The road to proactive IoT engagement paved with good intentions but fraught with hurdles and possibilities.
Cyber security is still a pressing challenge. Threat actors continue to discover and attack unsecured endpoints and vulnerable networks. Government regulators are rushing to catch up, and that creates a tricky environment for innovative organizations to navigate. (See, for example, the Food and Drug Administration's evolving stance on cyber security for medical devices.)
As consumers push businesses to provide more devices and IoT-friendly services, business leaders must figure out how to guarantee connectivity for an increasingly dense network. Look at video streaming: Streaming service subscription numbers jumped 50% from the end of 2019 to the end of 2020, the Wall Street Journal reported. This surge in bandwidth-sucking applications stressed server-client models, pushing businesses to find new answers—and many turned to providers who can carry them into an IoT-enabled future.
Still, the possibilities seem endless. McKinsey highlights opportunities in business applications in customer-and device-facing functionality that add value through insights. It also highlights enablement platforms leveraged to collect, import and process data. Cloud computing and environmental sensors present growth opportunities, too.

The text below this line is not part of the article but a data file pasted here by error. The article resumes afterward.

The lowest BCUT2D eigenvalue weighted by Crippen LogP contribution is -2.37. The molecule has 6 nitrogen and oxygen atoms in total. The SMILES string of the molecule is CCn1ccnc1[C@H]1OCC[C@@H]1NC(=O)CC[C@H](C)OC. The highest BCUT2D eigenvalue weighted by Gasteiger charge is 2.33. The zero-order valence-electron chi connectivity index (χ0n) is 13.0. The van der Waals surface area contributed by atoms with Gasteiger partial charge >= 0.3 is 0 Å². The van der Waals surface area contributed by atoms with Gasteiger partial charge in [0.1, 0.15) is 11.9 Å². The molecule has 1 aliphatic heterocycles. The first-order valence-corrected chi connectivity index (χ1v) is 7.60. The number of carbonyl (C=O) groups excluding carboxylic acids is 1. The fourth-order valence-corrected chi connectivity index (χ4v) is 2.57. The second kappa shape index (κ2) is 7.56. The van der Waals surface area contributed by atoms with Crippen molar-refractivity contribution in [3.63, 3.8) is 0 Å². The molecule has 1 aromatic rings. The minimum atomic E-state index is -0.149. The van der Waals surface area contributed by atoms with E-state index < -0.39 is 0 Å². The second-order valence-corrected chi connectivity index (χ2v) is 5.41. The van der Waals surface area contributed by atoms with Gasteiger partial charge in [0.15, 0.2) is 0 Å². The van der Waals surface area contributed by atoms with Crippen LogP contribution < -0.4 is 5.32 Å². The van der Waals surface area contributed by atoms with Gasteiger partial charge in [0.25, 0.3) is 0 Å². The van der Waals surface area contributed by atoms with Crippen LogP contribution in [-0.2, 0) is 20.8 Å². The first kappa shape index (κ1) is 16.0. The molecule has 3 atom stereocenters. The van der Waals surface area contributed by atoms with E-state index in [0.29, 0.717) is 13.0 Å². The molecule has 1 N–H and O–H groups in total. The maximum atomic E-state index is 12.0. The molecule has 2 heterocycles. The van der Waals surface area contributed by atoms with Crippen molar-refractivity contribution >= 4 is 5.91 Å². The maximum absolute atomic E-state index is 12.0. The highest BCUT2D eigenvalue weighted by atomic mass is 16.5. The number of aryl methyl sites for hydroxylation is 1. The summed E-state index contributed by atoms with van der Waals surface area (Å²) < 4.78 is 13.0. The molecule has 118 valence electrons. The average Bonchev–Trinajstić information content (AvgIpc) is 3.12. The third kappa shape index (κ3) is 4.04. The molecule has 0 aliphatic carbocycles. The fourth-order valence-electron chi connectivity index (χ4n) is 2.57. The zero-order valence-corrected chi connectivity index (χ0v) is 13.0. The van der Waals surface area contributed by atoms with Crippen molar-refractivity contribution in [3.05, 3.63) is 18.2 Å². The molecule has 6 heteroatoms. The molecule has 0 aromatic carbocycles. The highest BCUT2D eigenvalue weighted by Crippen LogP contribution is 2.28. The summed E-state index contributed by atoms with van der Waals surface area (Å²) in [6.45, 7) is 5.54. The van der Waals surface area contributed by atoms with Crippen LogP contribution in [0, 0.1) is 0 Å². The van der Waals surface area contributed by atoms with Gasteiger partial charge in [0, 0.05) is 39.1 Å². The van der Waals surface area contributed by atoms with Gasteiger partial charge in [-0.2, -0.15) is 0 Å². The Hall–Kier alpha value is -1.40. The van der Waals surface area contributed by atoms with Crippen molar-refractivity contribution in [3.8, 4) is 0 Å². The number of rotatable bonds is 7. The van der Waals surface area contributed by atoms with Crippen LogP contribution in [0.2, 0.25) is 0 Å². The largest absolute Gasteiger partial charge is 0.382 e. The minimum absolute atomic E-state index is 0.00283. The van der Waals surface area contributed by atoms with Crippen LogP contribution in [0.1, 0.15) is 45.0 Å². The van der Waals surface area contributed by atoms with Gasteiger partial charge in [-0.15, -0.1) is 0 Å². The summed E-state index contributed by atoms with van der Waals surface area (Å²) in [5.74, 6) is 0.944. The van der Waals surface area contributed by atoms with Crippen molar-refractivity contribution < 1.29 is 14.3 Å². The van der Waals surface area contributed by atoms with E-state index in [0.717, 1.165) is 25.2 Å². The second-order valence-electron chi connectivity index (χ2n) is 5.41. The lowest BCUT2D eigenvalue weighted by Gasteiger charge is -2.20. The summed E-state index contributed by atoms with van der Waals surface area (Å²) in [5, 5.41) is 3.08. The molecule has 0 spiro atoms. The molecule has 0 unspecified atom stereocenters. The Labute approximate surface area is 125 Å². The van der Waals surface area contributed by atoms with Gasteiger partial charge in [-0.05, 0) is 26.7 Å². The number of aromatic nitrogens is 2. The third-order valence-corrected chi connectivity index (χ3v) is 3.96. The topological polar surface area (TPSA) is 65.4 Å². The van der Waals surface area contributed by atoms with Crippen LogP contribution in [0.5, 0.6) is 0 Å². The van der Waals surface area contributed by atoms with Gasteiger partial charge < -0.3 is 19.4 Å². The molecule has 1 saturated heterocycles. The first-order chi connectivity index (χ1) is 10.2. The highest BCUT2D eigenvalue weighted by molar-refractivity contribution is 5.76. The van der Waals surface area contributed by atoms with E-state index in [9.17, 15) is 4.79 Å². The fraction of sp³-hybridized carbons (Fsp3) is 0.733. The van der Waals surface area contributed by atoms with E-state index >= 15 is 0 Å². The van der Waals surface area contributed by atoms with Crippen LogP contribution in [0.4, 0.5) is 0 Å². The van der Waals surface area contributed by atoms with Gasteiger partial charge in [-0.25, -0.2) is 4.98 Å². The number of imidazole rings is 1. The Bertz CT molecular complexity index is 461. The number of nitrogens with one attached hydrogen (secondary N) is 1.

Business leaders will find value by minding the risks inherent in any IoT venture. These largely fall under the security umbrella and include privacy concerns and device vulnerabilities at the manufacturer level, but they extend into the strategic space, too. There is a risk of analysis paralysis in choosing the right IoT business model (monetizing IoT data versus an outcome-based focus, for example) and a risk of ballooning, overaggressive roadmaps.